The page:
Lee County renews water quality agreement to maintain vital resources
The Lee County Board of County Commissioners recently renewed an agreement with the U.S. Geological Survey to monitor our water flow and quality — a vital partnership for Southwest Florida’s resources.
“I had the opportunity to get out, and I said, ‘Oh, I want to go to one of my favorite places,’ and this is it,” said Kathryn Hart in Fort Myers.
Hart calls Six Mile Cypress Slough Preserve a special place that she hopes many locals realize and will come to realize.
“It’s very peaceful,” Hart said. “And I think that if people really understood how important it was to protect the environment, that they would want to enjoy the spaces.”
The slough is part of Lee County’s network of waterways, some of which are tracked by Lee County and the U.S. Geological Survey.
“We’ve been conducting this service with USGS for as long as the 1970s,” said Roland Ottolini, Lee County’s natural resources director. “So it’s been very valuable to have this partnership with USGS.”
USGS collects water flow data from places in the county like Whiskey Creek and the slough preserve.
“If you couple that with water quality data, you can get an idea of what pollutants, how much of it is actually making its way to our waterways on an annualized basis,” Ottolini said.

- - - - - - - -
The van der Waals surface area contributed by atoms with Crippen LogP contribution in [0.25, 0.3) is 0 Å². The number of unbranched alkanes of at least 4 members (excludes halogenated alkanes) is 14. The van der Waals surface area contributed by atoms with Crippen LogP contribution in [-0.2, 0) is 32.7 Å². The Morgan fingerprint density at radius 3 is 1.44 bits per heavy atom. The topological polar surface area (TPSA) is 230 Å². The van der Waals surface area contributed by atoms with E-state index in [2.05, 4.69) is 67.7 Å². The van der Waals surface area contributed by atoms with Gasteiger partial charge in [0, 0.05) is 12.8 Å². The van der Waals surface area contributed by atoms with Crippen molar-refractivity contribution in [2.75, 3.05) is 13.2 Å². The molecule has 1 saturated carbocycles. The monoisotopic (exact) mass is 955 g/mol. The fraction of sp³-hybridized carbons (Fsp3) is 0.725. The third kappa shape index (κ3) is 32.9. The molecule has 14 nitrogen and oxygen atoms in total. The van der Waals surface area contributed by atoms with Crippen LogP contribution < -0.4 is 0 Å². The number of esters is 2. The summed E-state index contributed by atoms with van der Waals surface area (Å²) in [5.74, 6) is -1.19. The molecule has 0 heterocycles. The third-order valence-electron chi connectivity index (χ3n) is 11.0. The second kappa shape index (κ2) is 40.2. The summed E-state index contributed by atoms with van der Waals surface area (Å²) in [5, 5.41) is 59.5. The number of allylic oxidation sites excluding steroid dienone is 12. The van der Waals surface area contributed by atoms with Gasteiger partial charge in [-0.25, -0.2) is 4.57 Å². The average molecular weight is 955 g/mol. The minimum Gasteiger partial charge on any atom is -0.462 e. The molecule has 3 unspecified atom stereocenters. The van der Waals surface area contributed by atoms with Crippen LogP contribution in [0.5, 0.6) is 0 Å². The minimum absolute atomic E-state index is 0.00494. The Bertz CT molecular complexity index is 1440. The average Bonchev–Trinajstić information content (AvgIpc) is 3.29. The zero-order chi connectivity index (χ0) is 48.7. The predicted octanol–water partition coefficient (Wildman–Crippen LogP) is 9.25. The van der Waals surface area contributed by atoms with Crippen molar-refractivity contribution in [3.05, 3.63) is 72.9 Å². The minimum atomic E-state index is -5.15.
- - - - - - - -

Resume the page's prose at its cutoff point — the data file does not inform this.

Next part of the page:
The county also looks for where the pollutants come from, what they are and how to keep water clean.
Lee County, Florida Department of Environmental Protection and U.S. Geological Survey all pay for the water flow study, totaling around $250,000. The agreement between Lee County and USGS is decades old. And people like Hart hope this will continue to preserve her favorite spot.
“Water is essential to life,” Hart said. “We need to make sure that we have plenty of water, and keeping a good flow and the slough is important for wildlife; it’s important for water; it’s important for all sorts of environmental factors; and it’s a beautiful place to just hang out.”